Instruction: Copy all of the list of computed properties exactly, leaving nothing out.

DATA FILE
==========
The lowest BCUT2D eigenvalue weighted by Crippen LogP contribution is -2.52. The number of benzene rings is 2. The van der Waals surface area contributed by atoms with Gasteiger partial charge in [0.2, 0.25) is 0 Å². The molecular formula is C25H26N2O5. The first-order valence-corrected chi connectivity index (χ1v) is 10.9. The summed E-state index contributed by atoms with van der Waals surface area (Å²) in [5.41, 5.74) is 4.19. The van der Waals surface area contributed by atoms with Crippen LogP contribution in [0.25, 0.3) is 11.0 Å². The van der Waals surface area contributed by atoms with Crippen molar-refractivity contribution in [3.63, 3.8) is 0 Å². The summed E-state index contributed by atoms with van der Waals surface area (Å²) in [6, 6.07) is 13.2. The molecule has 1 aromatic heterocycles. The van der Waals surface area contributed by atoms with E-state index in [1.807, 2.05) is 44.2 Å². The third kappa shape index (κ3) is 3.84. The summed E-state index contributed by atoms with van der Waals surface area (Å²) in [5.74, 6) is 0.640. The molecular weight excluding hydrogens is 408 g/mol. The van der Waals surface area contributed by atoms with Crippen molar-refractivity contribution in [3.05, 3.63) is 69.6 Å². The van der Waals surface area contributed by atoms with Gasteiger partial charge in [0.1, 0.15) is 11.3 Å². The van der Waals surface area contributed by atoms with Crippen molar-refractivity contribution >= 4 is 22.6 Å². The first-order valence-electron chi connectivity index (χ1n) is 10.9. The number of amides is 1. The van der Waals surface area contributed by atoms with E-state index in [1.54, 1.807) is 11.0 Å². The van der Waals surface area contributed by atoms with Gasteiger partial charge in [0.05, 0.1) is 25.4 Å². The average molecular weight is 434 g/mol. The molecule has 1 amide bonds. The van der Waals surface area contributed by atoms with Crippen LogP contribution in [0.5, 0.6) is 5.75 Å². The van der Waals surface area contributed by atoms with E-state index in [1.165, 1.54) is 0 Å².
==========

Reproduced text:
The lowest BCUT2D eigenvalue weighted by Crippen LogP contribution is -2.52. The number of benzene rings is 2. The van der Waals surface area contributed by atoms with Gasteiger partial charge in [0.2, 0.25) is 0 Å². The molecular formula is C25H26N2O5. The first-order valence-corrected chi connectivity index (χ1v) is 10.9. The summed E-state index contributed by atoms with van der Waals surface area (Å²) in [5.41, 5.74) is 4.19. The van der Waals surface area contributed by atoms with Crippen LogP contribution in [0.25, 0.3) is 11.0 Å². The van der Waals surface area contributed by atoms with Crippen molar-refractivity contribution in [3.63, 3.8) is 0 Å². The summed E-state index contributed by atoms with van der Waals surface area (Å²) in [6, 6.07) is 13.2. The molecule has 1 aromatic heterocycles. The van der Waals surface area contributed by atoms with E-state index in [1.807, 2.05) is 44.2 Å². The third kappa shape index (κ3) is 3.84. The summed E-state index contributed by atoms with van der Waals surface area (Å²) in [5.74, 6) is 0.640. The molecular weight excluding hydrogens is 408 g/mol. The van der Waals surface area contributed by atoms with Crippen molar-refractivity contribution in [3.05, 3.63) is 69.6 Å². The van der Waals surface area contributed by atoms with Gasteiger partial charge in [0.1, 0.15) is 11.3 Å². The van der Waals surface area contributed by atoms with Crippen molar-refractivity contribution >= 4 is 22.6 Å². The first-order valence-electron chi connectivity index (χ1n) is 10.9. The number of amides is 1. The van der Waals surface area contributed by atoms with E-state index in [1.54, 1.807) is 11.0 Å². The van der Waals surface area contributed by atoms with Gasteiger partial charge in [0.05, 0.1) is 25.4 Å². The average molecular weight is 434 g/mol. The molecule has 1 amide bonds. The van der Waals surface area contributed by atoms with Crippen LogP contribution in [0.5, 0.6) is 5.75 Å². The van der Waals surface area contributed by atoms with E-state index in [1.165, 1.54) is 0 Å².